However, I received a very nice email a week or two ago offering some of Country Bob's All Purpose Sauce to try out. Never being one to look a gift horse in the mouth I promptly agreed and a few days later received two bottles.

Intrigued, I immediately bought some ground chuck and we grilled burgers, one pound of meat seasoned with 1 tablespoon of sauce.

Everyone agreed, even picky Hannah, that the burgers had a certain ineffable deliciousness that they had never had before.

So far, so good.

Next I was making Hamburger and Rice ... a favorite in our household for all its extreme simplicity ... and thought I'd try out a tablespoon of Bob's Sauce in there.

The consensus was that it provided an enriching flavor which slightly changed the overall feel of the dish but that everyone approved.

I am going to be trying out Country Bob's All Purpose sauce some more. For one thing, I am extremely interested in their Swiss Steak recipe. I noticed that they use all fresh ingredients in their recipes for the most part ... and this one has plenty of mushrooms. Mmmmm, mushrooms. I imagine that some of Bob's Sauce is going to make it a very flavorsome dish indeed.

Red Cooked Beef

This originally was from a food newsletter that I subscribed to. I can't remember the name of the newsletter now, however, immediately recognized it as a sort of variation of Chinese Red Cooked Beef and thus I dubbed it in our household.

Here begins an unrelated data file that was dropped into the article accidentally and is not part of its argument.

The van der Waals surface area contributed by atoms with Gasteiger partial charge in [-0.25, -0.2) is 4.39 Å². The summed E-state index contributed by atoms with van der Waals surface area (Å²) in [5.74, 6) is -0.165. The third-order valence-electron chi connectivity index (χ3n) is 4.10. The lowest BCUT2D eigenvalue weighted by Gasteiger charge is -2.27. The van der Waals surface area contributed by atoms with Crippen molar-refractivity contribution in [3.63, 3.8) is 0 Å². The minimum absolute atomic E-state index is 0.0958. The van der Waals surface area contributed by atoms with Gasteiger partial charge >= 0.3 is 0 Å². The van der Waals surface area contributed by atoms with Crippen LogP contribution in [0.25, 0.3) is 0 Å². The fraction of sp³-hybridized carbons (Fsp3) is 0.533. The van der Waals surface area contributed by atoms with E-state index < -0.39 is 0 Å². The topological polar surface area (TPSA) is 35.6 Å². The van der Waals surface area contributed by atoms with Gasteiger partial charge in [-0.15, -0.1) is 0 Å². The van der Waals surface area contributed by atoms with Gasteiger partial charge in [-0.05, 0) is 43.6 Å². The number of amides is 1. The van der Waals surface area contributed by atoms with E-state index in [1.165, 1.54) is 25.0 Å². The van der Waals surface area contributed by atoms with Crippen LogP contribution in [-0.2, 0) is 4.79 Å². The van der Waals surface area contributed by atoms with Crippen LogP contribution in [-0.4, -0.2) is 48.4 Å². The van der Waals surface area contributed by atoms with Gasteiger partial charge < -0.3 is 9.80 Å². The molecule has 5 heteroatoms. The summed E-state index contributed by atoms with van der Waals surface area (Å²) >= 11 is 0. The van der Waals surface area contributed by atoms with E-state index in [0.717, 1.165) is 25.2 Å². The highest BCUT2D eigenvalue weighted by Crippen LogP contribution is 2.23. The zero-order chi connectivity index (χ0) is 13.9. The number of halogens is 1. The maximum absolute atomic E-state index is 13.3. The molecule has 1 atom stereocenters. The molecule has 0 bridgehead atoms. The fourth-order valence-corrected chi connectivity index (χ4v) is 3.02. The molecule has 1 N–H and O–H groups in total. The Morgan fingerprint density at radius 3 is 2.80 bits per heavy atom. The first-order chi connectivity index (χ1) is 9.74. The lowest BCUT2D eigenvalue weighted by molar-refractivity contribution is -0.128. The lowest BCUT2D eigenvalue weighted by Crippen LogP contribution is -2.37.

I do remember that it was made with round steak. It never seemed to me that round steak held up to the long simmering time so I changed it to chuck.

Other than that, it is unchanged. Simply scrumptious for a winter day I must say. I post it now so that y'all have a frame of reference for my Hamburger and Rice recipe.

Step 1:
2 pound chuck steak, in 1” cubes
2 tablespoons oil
Brown beef over high heat. Remove meat and juices to a bowl.

Step 2:
2 large onions, sliced
2 cloves garlic, minced
1 heaping tablespoon sugar
Cook onions with garlic and sugar until golden. Push onions to the side. Dump meat back into pan and pile onions over it.

Step 3:
3 tablespoons dark soy sauce
Add soy sauce and water (enough for the meat to simmer in). Let meat simmer, covered, until tender (1½-2 hours). When tender, uncover pan and cook a little more to thicken and intensify juices.

Hamburger and Rice

It is somewhat embarrassing to admit that this is one of my kids' favorite dishes and one of the very few that I created myself. It is a bastardization of Red Cooked Beef which developed as I was cooking weeknight meals and didn't have time to go the whole nine yards on the original ... which is also much loved in our household.

Step 1:
1 tablespoon vegetable oil
1/2 cup chopped onion
1 garlic clove, pressed
In a large nonstick skillet cook until softened.

Step 2:
1 pound ground round
Add and sauté, until lightly browned.

Step 3:
1 tablespoon flour
Soy sauce
2 cups chicken broth
Sprinkle in flour and stir to combine. Sprinkle in lots of soy sauce, then stir in broth fully. Simmer until mixture thickens slightly. Correct seasoning. Serve over rice.